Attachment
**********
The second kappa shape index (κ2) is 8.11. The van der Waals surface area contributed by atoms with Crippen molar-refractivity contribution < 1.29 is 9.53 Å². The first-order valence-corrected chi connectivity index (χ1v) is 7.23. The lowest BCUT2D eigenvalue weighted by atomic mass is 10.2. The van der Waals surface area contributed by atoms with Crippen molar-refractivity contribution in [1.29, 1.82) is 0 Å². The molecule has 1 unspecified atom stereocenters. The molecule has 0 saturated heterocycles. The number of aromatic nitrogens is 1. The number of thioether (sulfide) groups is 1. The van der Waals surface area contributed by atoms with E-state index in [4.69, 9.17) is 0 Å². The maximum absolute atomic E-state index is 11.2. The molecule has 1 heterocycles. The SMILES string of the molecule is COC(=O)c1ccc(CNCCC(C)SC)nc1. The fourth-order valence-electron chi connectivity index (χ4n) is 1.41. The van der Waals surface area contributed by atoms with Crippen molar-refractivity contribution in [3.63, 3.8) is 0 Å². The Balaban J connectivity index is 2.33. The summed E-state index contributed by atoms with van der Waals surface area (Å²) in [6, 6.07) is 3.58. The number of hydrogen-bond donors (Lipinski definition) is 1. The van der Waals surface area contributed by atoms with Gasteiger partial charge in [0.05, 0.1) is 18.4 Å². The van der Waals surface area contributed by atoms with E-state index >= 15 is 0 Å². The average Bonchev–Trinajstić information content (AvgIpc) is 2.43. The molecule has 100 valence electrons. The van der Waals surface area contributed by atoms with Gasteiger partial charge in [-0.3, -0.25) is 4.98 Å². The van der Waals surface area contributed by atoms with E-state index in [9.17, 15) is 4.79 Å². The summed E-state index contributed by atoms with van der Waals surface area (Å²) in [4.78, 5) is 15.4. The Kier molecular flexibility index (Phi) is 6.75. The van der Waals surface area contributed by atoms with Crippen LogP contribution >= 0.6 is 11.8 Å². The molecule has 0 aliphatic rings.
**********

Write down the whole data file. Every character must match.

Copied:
The second kappa shape index (κ2) is 8.11. The van der Waals surface area contributed by atoms with Crippen molar-refractivity contribution < 1.29 is 9.53 Å². The first-order valence-corrected chi connectivity index (χ1v) is 7.23. The lowest BCUT2D eigenvalue weighted by atomic mass is 10.2. The van der Waals surface area contributed by atoms with Crippen molar-refractivity contribution in [1.29, 1.82) is 0 Å². The molecule has 1 unspecified atom stereocenters. The molecule has 0 saturated heterocycles. The number of aromatic nitrogens is 1. The number of thioether (sulfide) groups is 1. The van der Waals surface area contributed by atoms with E-state index in [4.69, 9.17) is 0 Å². The maximum absolute atomic E-state index is 11.2. The molecule has 1 heterocycles. The SMILES string of the molecule is COC(=O)c1ccc(CNCCC(C)SC)nc1. The fourth-order valence-electron chi connectivity index (χ4n) is 1.41. The van der Waals surface area contributed by atoms with Crippen molar-refractivity contribution in [3.63, 3.8) is 0 Å². The Balaban J connectivity index is 2.33. The summed E-state index contributed by atoms with van der Waals surface area (Å²) in [6, 6.07) is 3.58. The number of hydrogen-bond donors (Lipinski definition) is 1. The van der Waals surface area contributed by atoms with Gasteiger partial charge in [0.05, 0.1) is 18.4 Å². The van der Waals surface area contributed by atoms with E-state index >= 15 is 0 Å². The average Bonchev–Trinajstić information content (AvgIpc) is 2.43. The molecule has 100 valence electrons. The van der Waals surface area contributed by atoms with Gasteiger partial charge in [-0.3, -0.25) is 4.98 Å². The van der Waals surface area contributed by atoms with E-state index in [9.17, 15) is 4.79 Å². The summed E-state index contributed by atoms with van der Waals surface area (Å²) in [4.78, 5) is 15.4. The Kier molecular flexibility index (Phi) is 6.75. The van der Waals surface area contributed by atoms with Crippen LogP contribution >= 0.6 is 11.8 Å². The molecule has 0 aliphatic rings.